Mr. Blaine's schemes have been prematurely revealed, and
have been so promptly and clearly repudiated by the American people, that it is useless to discuss, to ridicule, or even to censure them, but there is one question we want to ask. Mr. Blaine is a man who has pushed himself to the forefront in his own country, who is said by all his admirers to be "bril- liant," who has a real hold over a large section of the Repub- . lican Party, and whose chance of a nomination for the Presi- dency is by no means dead. He is a very acute man of business, very influential in the management of a great railway, and possessed of an almost unrivalled experi- ence of the working of Parties in the United States. What makes such a man believe that an outburst of rampant Jingoism would greatly attract his countrymen, and improve his own chances of the Presidency I Re must have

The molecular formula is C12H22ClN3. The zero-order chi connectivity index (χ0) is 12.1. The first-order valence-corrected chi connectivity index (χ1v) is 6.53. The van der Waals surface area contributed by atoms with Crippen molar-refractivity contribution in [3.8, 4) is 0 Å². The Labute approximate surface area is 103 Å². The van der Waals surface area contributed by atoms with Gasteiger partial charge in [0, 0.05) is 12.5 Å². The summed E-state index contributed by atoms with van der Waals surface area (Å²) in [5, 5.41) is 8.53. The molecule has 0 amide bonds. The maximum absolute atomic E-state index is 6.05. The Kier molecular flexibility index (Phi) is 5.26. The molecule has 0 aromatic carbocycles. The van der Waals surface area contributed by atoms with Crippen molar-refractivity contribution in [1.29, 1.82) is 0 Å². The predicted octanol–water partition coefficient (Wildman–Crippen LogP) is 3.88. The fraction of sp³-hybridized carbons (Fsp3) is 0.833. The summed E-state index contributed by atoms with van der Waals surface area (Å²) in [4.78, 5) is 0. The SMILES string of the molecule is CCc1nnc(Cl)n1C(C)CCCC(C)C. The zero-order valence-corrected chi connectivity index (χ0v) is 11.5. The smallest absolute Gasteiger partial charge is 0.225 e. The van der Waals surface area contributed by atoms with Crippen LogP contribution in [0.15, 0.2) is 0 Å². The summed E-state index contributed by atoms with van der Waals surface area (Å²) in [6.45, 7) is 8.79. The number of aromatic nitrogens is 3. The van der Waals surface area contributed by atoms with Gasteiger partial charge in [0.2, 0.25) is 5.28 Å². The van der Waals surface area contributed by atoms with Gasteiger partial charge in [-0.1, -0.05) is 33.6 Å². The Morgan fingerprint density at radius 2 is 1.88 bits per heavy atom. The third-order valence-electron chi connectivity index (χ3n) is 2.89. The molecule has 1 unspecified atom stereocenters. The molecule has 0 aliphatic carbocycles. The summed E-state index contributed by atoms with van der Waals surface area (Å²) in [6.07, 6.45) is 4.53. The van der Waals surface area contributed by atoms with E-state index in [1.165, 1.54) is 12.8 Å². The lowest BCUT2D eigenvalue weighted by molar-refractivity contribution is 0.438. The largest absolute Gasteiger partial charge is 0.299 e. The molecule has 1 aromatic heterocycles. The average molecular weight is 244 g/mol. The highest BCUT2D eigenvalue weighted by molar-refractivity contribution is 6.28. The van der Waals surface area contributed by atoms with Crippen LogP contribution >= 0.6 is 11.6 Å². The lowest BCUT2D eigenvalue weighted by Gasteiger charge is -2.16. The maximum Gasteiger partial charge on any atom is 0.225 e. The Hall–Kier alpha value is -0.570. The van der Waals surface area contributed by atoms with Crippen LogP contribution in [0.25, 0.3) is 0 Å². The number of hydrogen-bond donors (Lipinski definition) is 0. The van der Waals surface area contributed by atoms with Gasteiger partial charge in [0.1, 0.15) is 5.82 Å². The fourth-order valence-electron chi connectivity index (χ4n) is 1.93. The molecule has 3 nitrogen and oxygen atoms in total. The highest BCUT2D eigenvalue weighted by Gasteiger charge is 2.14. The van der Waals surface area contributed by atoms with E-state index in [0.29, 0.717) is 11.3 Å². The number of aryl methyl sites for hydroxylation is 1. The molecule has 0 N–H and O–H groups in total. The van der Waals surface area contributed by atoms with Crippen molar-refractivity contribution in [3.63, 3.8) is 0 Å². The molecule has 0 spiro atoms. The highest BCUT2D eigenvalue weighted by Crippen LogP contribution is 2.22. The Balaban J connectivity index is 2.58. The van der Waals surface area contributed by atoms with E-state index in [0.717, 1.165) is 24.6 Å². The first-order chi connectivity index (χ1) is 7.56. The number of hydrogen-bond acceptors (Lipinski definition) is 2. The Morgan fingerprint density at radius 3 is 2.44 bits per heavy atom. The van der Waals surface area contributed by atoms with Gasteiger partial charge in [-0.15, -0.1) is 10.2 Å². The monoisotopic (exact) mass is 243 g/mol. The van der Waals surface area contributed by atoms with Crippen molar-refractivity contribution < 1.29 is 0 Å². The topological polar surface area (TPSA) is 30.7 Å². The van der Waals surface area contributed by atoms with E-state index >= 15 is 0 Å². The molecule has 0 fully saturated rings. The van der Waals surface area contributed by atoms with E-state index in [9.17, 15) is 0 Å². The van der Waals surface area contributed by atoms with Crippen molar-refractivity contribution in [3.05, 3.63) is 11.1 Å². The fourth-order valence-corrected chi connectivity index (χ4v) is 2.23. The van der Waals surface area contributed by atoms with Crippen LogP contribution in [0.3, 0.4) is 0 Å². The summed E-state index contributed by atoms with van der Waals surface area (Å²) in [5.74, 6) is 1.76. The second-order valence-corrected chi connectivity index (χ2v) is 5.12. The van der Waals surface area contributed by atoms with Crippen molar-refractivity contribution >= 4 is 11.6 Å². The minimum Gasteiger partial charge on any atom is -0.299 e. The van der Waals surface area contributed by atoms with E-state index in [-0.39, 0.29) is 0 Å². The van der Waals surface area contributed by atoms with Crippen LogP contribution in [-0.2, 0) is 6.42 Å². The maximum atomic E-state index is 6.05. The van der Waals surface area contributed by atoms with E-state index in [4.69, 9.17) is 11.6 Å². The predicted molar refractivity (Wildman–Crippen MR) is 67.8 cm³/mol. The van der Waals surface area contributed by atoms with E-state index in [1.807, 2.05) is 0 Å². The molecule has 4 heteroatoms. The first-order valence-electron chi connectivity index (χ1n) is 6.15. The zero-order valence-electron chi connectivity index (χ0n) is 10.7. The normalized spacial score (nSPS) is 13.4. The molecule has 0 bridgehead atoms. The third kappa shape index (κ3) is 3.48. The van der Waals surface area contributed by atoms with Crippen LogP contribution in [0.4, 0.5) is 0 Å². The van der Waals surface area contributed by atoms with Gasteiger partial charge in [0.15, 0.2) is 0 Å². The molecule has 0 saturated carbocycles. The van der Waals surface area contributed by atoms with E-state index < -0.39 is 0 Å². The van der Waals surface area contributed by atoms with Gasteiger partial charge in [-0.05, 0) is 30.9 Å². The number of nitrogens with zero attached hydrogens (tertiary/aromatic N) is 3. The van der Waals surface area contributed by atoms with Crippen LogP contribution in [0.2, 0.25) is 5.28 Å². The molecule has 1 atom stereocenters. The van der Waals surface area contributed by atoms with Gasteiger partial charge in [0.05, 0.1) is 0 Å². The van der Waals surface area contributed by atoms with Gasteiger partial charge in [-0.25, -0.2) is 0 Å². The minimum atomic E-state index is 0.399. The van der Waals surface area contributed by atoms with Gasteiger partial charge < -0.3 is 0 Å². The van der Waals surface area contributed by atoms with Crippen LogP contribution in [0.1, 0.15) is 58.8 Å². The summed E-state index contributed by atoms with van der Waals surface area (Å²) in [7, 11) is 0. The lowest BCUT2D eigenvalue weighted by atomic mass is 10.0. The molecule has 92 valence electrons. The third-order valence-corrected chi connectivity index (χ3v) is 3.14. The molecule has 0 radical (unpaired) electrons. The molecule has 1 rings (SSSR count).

believed that, or he would not have chosen such a moment, a moment of brief independence, in which to commence, with- out orders—though he says he had Vice-President Arthur's sonsent—such a bizarre line of action. Was he merely mis- taken as to the true feeling of his countrymen, as Lord Beaconsfield undoubtedly was? or does there exist within the Union a true Jingo Party, desirous to begin magnificent enter- prises, to " make the Union felt," and to extend still further the boundaries of a dominion not even yet filled up ? That there was once such a party, we all know ; but Northerners all tell us that it was guided by Southerners, and that its motive- power was not so much the desire of vain-glory, as a cold cal- culatfon that as slave labour exhausted the soil rapidly, the planters must move southward. Is there, perchance, some lingering of that spirit still, though, of course, guided by some different calculation ; or is Mr. Blaine a mere dreamer, an American Lord Lytton, who thinks that all masses of men are idiots, to be carried away by sounding periods about honour, and interests, and commercial domination ? We cannot answer the question ; but we know for certain that if there are many Mr. Blaines in the Union, and if they ever succeed in carrying the people with them, even the resources of the United States, which seem so limitless and are so very great, will speedily be frittered away. To risk a quarrel with England in order to gain a victory over Chili, seems the very madness of diplomacy ; but, alas! we did the same thing, and our Mr. Blaine, in his speech of Wednesday, shows that he is still proud of it all. It is not really much more mad or bad to declare war on Chili lest England should obtain a foothold in South America, than to declare war on Afghanistan lest Russia should approach too near the "gates of India." Who knows If the gates of India are in the Suleiman—though we always enter by sea— why should not the gates of the United States be somewhere in the Andes ?